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Re: [Meditation Society of America] Meditation is calming

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  • Nina
    ... not even two cents, Nina
    Message 1 of 6 , Sep 28, 2004
      :) Maybe the 'how' IS the 'why'.

      not even two cents,
      Nina

      --- In meditationsocietyofamerica@yahoogroups.com, Santino_50
      <santino_50@y...> wrote:
      > Hello Group,
      >
      > My view is that science can tell us the HOW of many
      > processes -- the step-by-step interactions that got us
      > from crawling creatures to human beings. But the
      > questions of WHY are beyond its scope. Because we can
      > explain a process does not mean that we understand its
      > essential substance. That's the area of religion and
      > spirituality. I don't see a conflict. I wouldn't go
      > to a scientist for a philosophical or spiritual
      > assessment anymore than I would go to a spiritual
      > guide for a scientific one.
      >
      > Just my $0.02
      >
      > thanks,
      >
      > Patrick
      >
      >
      > --- Era <mi_nok@y...> wrote:
      >
      > > New Delhi: Modern science tells us that love is
      > > essentially a chemical phenomenon. All the things
      > > you
      > > feel when you're in love can be explained by the
      > > presence of certain chemicals—-say, phenyl
      > > ethylamine
      > > which is associated with a feeling of bliss or
      > > oxytocin that's found to be high in breast-feeding
      > > mothers.
      > >
      > > While research on the subject is still not
      > > conclusive, there are suggestions that religious and
      > > spiritual experiences, too, might be built into the
      > > complex circuitry of our brains. At least that's
      > > what
      > > research in two American universities appear to
      > > indicate.
      > >
      > > Research at the University of Wisconsin at Madison
      > > and the University of California, San Francisco, on
      > > Buddhist monks showed that parts of the brain
      > > dealing
      > > with positive emotions and self-control were more
      > > active, while those associated with memory of fear
      > > were relatively calmer, leading researchers to
      > > believe
      > > that Buddhist monks who appear happy and calm were
      > > are
      > > genuinely so.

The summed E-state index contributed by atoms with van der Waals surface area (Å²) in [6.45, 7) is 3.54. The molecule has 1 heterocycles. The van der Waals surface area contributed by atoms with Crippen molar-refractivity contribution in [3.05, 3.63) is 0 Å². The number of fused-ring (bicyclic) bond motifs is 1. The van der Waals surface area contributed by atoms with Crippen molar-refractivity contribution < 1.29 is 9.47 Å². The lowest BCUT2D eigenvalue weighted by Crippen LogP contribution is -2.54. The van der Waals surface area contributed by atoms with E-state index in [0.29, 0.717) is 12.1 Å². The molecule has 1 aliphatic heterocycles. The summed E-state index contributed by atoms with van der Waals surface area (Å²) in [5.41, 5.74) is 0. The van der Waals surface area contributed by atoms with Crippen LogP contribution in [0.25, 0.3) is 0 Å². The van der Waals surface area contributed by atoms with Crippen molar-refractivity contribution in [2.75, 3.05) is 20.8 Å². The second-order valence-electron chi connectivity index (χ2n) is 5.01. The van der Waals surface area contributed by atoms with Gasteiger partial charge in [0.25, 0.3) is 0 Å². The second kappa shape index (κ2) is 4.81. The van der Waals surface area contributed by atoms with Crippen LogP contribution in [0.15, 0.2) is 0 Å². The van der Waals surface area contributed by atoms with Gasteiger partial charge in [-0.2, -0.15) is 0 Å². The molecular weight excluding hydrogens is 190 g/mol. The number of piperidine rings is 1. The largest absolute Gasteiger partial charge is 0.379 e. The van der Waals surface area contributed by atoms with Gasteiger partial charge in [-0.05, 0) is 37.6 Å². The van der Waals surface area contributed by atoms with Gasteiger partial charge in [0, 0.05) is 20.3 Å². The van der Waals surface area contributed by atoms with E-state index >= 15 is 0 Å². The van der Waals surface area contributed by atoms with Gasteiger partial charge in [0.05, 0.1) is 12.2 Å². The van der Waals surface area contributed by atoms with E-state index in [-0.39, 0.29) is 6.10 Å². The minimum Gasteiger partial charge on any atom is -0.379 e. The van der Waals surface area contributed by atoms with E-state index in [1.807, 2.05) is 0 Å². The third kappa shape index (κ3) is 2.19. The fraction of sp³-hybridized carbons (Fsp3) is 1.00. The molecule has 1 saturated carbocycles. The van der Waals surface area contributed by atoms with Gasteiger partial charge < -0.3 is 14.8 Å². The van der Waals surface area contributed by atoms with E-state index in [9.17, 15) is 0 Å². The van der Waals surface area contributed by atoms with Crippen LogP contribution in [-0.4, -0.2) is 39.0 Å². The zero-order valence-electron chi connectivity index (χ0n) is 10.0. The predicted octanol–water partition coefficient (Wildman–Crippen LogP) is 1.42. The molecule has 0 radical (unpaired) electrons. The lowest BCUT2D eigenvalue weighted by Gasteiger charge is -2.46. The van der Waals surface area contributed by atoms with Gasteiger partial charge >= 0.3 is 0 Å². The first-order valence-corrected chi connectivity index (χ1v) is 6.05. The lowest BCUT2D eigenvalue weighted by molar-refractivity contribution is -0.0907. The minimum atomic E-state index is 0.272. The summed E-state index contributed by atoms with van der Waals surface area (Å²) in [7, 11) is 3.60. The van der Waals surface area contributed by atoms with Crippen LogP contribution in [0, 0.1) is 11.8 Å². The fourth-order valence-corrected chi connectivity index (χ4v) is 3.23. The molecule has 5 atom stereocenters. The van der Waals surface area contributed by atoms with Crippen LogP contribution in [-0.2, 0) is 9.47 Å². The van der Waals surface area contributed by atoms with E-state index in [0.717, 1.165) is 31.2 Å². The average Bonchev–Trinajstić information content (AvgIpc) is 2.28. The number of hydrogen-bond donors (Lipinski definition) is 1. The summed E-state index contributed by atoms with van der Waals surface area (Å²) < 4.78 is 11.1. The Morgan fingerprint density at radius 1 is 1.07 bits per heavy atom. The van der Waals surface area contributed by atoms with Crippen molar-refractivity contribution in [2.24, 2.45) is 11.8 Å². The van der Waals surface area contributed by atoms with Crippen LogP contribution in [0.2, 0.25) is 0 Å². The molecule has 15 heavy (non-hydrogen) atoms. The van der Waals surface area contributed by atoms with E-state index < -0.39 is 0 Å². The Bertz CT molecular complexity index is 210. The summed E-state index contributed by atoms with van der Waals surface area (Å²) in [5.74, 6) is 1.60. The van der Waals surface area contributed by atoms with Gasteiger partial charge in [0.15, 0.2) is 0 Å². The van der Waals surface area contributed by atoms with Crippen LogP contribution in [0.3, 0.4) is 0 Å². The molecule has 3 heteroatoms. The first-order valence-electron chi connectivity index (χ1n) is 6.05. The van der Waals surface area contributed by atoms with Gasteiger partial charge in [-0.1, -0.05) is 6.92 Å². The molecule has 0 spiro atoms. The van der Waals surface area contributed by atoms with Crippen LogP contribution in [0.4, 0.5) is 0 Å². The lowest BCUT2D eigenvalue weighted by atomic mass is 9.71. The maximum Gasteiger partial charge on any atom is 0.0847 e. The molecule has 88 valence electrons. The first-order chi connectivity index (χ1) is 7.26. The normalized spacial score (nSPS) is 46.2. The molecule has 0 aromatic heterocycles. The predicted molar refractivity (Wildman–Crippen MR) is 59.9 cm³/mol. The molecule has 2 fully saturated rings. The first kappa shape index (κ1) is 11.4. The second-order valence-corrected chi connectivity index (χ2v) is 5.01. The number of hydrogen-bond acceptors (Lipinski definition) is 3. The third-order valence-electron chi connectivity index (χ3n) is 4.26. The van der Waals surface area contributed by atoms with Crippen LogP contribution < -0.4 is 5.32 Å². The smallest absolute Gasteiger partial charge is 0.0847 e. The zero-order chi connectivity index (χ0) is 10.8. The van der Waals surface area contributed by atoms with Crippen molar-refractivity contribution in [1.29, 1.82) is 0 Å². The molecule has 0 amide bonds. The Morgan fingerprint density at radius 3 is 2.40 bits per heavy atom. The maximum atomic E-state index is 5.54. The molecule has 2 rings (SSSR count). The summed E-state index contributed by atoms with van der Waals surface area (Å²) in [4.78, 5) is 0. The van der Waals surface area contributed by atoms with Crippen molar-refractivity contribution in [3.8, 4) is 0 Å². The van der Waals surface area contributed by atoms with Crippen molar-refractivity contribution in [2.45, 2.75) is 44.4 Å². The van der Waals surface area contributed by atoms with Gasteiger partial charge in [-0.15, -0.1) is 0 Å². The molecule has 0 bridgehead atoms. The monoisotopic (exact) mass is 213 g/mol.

> >
      > > To take the research on spiritual experience
      > > further, Andrew Newburg, a radiologist at the
      > > University of Pennsylvania in Philadelphia, scanned
      > > the brains of Buddhist monks and Franciscan nuns in
      > > meditation or prayer and the results were
      > > fascinating.
      > >
      > > First, the prefrontal cortex -or the part of the
      > > brain dealing with positive emotions -was seething
      > > with activity. More interestingly, the parietal
      > > lobes
      > > showed very little activity. What are parietal
      > > lobes?
      > > These lobes are part of the cerebrum and are
      > > associated with two functions, the orientation of
      > > the
      > > body in space and the perception of space and time.
      > >
      > > To be more precise, the left superior parietal lobe
      > > creates the perception of the body's physical
      > > boundaries and the right superior parietal lobe
      > > creates the perception of physical space outside of
      > > the body. Since, during meditation, the parietal
      > > lobes
      > > are unable to create the perception of space and
      > > linear time that are an essential part of our
      > > consciousness, it gives rise to a sensation of
      > > infinity and timelessness.
      > >
      > > That's one take. Here's another. Dr Michael
      > > Persinger at Laurentian University studied the brain
      > > scans of temporal lobe of epileptic patients who
      > > reported having mystical experiences. He then
      > > artificially induced temporal lobe seizures on
      > > volunteers and their reactions were the same as the
      > > epileptics —-religious dream-like hallucinations and
      > > the volunteers sensing `spectral presence´ in the
      > > room
      > > with them.
      > >
      > > Dr Persinger suggests this could be because of the
      > > presence of the temporal cortex inside the temporal
      > > lobes. The left hemisphere of the temporal cortex is
      > > responsible for one's awareness of self. When the
      > > activity in this cortex gets out of sync, as happens
      > > in a seizure, the left hemisphere perceives the
      > > right
      > > hemisphere as a `sensed presence´ separate from
      > > itself, which could be interpreted as God.
      > >
      > > Another part of the brain that could be playing a
      > > role in religious experiences is the limbic system.
      > > Limbic stimulation is known to bring richness to
      > > experience. Jeffery Saver, a researcher at UCLA,
      > > says
      > > that during a religious experience the limbic system